The Pork Man Cometh

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The Republicans have declared war on earmarks and government spending as a signature issue for their newly empowered ranks in Congress. But it’s becoming increasingly clear that not everyone is on board. On Thursday, the Senate GOP announced that six freshmen Republicans would be appointed to the Senate Appropriations Committee—including Sen. Roy Blunt (R-Mo.), the former House member whose love for earmarks has led critics to dub him “the Pork-Meister.”

Despite criticism from his own Republican colleagues, Blunt has unapologetically embraced earmarks and shot down attempts to curb them. In fiscal year 2010, for example, Blunt personally requested some $153 million in earmarks, and he steadfastly opposed the Senate Republicans’ attempt to prohibit earmarks in November. During his run for Senate, his reputation for larding up bills led his Democratic opponent, Robin Carnahan, to cast him as a “prodigious pork-meister” that cost taxpayers “$20 billion a year,” contradicting his own calls for fiscal austerity.

The attacks didn’t ultimately stick with voters, but that didn’t stop the Wall Street Journal from dubbing the Missouri Republican “Senator Earmark” shortly after he was elected. Blunt hasn’t let up on his defense of pork since he’s taken office, either. After this week’s State of the Union address, Blunt slammed Obama’s vow to veto any bill with earmarks as a “power grab” that would “give the president too much power,” arguing that the Constitution gave Congress the expiclit authority to dictate how spending would be apportioned. Blunt’s pork-loving ways have drawn fire from the GOP’s tea party right, who’ve already been infuriated with his House vote to support the Troubled Asset Relief Program, among other government spending bills.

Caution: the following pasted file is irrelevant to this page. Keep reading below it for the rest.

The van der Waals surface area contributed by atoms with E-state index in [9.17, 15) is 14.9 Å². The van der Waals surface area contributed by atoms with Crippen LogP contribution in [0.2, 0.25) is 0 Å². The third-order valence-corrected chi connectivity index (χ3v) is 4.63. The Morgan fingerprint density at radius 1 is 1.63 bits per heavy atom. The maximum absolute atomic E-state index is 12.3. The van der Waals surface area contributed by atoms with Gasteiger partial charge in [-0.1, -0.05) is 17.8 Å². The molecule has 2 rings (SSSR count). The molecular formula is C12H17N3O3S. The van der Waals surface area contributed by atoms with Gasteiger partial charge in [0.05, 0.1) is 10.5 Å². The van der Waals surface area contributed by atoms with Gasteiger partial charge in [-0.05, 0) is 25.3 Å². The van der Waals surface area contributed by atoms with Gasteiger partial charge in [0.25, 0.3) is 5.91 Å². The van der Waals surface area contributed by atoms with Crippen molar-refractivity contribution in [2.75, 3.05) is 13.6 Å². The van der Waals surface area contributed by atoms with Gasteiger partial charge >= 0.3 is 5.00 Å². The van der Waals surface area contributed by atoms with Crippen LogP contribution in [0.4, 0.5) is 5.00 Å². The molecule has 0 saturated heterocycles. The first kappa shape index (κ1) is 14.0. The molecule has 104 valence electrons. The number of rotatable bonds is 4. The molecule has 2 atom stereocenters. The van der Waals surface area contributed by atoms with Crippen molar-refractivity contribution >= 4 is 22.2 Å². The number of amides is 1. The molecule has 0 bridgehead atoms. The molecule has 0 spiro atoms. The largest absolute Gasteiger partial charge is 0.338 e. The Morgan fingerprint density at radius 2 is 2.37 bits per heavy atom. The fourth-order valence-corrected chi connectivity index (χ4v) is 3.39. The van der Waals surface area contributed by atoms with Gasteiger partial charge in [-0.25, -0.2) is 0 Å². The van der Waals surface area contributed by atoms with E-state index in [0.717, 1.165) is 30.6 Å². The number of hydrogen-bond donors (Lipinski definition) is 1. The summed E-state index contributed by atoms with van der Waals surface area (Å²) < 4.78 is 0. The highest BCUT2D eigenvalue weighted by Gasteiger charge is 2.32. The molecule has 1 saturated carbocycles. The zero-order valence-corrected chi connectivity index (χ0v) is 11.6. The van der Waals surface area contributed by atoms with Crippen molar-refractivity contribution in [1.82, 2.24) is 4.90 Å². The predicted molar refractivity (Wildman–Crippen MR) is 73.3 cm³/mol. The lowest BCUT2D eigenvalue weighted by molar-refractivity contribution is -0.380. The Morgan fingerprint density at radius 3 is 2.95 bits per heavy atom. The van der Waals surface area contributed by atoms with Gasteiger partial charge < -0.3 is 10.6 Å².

Other Senate GOP newcomers—including Rand Paul (R-Ky.)—have gone squishy on earmarks as well. But Blunt’s exceptionally staunch defense of earmarks could prove to be one of the biggest thorns in the GOP’s side when it comes to the party’s war on pork.

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In-depth journalism that investigates the powerful takes real money and is so damn important right now.But it doesn’t take a Mother Jones investigation to know that billionaires and corporations will never fund the type of reporting (like they do politicians) we do that exists to help bring about change. Instead, our mission-driven journalism is made possible by people power, and has been for 46 years now since our founding as a non-profit.

In “TITLE TK” Monica Bauerlein writes about the perilous moment we’re in, and why it’s so important that we raise $325,000 by the time November’s midterms are decided so we can be ready to throw everything we have at the big issues facing the nation no matter what happens. Please help MoJo’s people-powered journalism with a donation today.

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